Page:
There’s little I can write about Pokemon Go that hasn’t already been covered by myriad articles over the past two weeks.
In fact, I may as well title this “Obligatory Pokemon Go Post.”
By now you know that the game is nothing short of a phenomenon that has single-handedly vaulted Augmented Reality (“AR”) into the mainstream.
In fact, more than Nintendo’s surprise resurgence, I’d argue that the game’s true long-term significance is its pioneering use of AR.
Nostalgia and the Rule of 25
There’s a saying in collectible circles called the “Rule of 25.”
According to the Rule of 25, things that are popular with children will have a nostalgic resurgence approximately 25-30 years later, when those children have reached their peak disposable income-earning years, around ages 35-40 (i.e., several promotions in but before their kids are in college).
We’ve seen this with the recent reboots of Teenage Mutant Ninja Turtles movies, the collectability of rare video games from the Nintendo and Sega platforms, and the recent or imminent revivals of ‘80s children’s cartoons like My Little Pony, Voltron (Netflix) or He-Man (iTunes).
Nintendo itself tapped into this trend when it announced last week that it will release a miniature original Nintendo System, known as the NES Classic Edition, in November.
For quick reference, as of July 25, here’s a list of:
25 Facts About Pokemon Go
Pokemon Go was released in the U.S. on July 6, 2016. (Source)
There are 151 Pokemon available for capture thus far. (Source)
The six toughest Pokemon to find are are reported to be the elusive Mew, Mewtwo, Moltres, Zapdos, Articuno and Ditto. As of July 18, no one had reported spotting them. (Source)
There are 4 continent-specific Pokemon: Taurus (North America only); Kangaskhan (Australia only); Farfetch’d (Asia only) and Mr. Mime (Europe only) (Source)
Reddit user and New York native ftb_hodor is believed to be the first player to have successfully captured all 142 Pokemon available in North America. He accomplished the feat on July 20th. (Source)
While all the Pokemon currently available are from the first generation, game makers have announced they plan to gradually release more Pokemon to catch, as well as enable trading among users (Source)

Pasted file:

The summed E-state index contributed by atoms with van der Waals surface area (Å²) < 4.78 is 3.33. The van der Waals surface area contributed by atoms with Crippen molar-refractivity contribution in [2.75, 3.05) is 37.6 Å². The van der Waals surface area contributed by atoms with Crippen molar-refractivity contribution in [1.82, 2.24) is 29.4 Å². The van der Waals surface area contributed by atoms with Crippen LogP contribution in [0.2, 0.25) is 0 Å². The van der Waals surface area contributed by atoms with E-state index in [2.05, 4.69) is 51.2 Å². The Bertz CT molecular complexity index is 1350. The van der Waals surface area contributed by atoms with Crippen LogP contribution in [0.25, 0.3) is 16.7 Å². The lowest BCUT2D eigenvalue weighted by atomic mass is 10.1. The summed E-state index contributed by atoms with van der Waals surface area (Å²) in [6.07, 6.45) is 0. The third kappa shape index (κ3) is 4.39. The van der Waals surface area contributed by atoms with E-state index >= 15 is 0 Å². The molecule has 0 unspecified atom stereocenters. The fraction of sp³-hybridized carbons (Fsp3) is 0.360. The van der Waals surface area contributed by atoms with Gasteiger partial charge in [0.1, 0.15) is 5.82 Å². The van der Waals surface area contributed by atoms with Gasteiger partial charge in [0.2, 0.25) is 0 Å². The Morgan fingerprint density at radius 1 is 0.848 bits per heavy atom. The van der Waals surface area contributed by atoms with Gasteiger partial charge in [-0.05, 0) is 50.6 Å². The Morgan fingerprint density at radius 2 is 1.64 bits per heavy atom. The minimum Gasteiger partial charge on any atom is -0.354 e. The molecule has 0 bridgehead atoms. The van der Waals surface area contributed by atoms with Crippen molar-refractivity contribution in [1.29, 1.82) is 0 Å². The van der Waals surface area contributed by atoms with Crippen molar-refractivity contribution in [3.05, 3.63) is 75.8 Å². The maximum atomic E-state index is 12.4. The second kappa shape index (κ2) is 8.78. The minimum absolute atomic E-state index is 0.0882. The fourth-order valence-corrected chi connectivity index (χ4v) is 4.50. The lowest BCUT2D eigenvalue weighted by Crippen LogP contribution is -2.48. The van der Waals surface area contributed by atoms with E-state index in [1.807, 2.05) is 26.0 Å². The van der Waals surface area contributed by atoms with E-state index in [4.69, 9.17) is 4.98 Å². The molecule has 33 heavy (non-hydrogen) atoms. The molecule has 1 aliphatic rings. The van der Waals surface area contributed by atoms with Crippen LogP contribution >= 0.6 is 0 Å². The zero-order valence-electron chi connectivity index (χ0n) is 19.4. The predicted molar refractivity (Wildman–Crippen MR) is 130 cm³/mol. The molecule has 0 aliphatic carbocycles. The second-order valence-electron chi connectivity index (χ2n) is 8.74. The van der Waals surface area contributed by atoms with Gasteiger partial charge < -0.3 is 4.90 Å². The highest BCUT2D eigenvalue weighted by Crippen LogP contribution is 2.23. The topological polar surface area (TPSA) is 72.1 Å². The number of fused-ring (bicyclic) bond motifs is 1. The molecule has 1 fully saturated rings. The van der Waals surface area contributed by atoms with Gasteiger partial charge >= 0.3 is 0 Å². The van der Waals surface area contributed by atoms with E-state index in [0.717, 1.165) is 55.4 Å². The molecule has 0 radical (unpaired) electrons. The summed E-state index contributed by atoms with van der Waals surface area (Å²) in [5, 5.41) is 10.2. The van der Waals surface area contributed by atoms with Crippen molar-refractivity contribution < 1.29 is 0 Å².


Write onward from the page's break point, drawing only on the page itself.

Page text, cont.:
Nintendo’s home country of Japan was one of the last country’s to see the game launch, on July 22nd. (Source)
Pokemon Go made it to the top of the App Store chart in 4.5 hours, a record among recent gaming titles (Source)
It took Pokemon just 13 hours to reach the top of the highest-grossing app chart in the U.S. (Source)
According to Apple, the game holds the record for most downloads in a first week ever for any app from Apple’s App Store. (Source)
Pokemon Go was installed on 5.16 percent of all Android devices in the US within 3 days of the app’s release, thus surpassing Tinder. (Source)
By July 20, the game generated more than $35 million in revenue via in-game purchases. (Source)
Music streaming platform Spotify reported a 630% increase in listeners of the original cartoon’s “Pokémon Theme” during the first week of the game’s release. (Source)
Nintendo’s market value increased by $9 billion within five days of Pokémon Go’s release. (Source)
As of July 15th, about 70 percent of people who downloaded the app returned to it the next day – about double the industry average. (Source)
Pokemon Go is estimated to have cost $30 million to develop. (Source)
Pokemon Go accounted for ~47 percent of all mobile purchases on July 10 (Source)
Analysts predict the game will generate $3 billion for Apple over the next 12 to 24 months due to in-app purchases made by iPhone users. (Source)
By July 19th, more than 153 million people had shared more than 645 million interactions (posts, likes, comments) about Pokemon Go on Facebook (Source)
Nintendo only owns 1/3 of The Pokemon Company – the other joint partners are Game Freak and Creatures. (Source)
Pokemon Go was largely developed by Niantic, creator of earlier AR video game Ingress. While Nintendo now owns Niantic, Pokemon Go derives much of its principles and geography from Ingress. (Source)
Nintendo splits the profits from Pokemon Go among the other shareholders in The Pokemon Company, Niantic and Apple/Android (which alone gets a 30% cut). (Source)
By July 10, users were spending an average of 43 minutes a day playing Pokemon Go, more time than users were spending on WhattsApp or Instagram (Source)
Nintendo’s stock rose 25% the day of Pokemon Go’s release, and another 36% the following day, adding a total of $7.5 billion in total market value. (Source)
Following revelations that Nintendo’s stake in Pokemon Go’s success was equivalent to just 13% of the game’s revenue, Nintendo’s share price dropped the maximum allowable of 18% in one day on July 25th. (Source)
What did I miss?
What are your favorite fun or surprising facts or statistics about Pokemon Go?
Let me know in the comments below!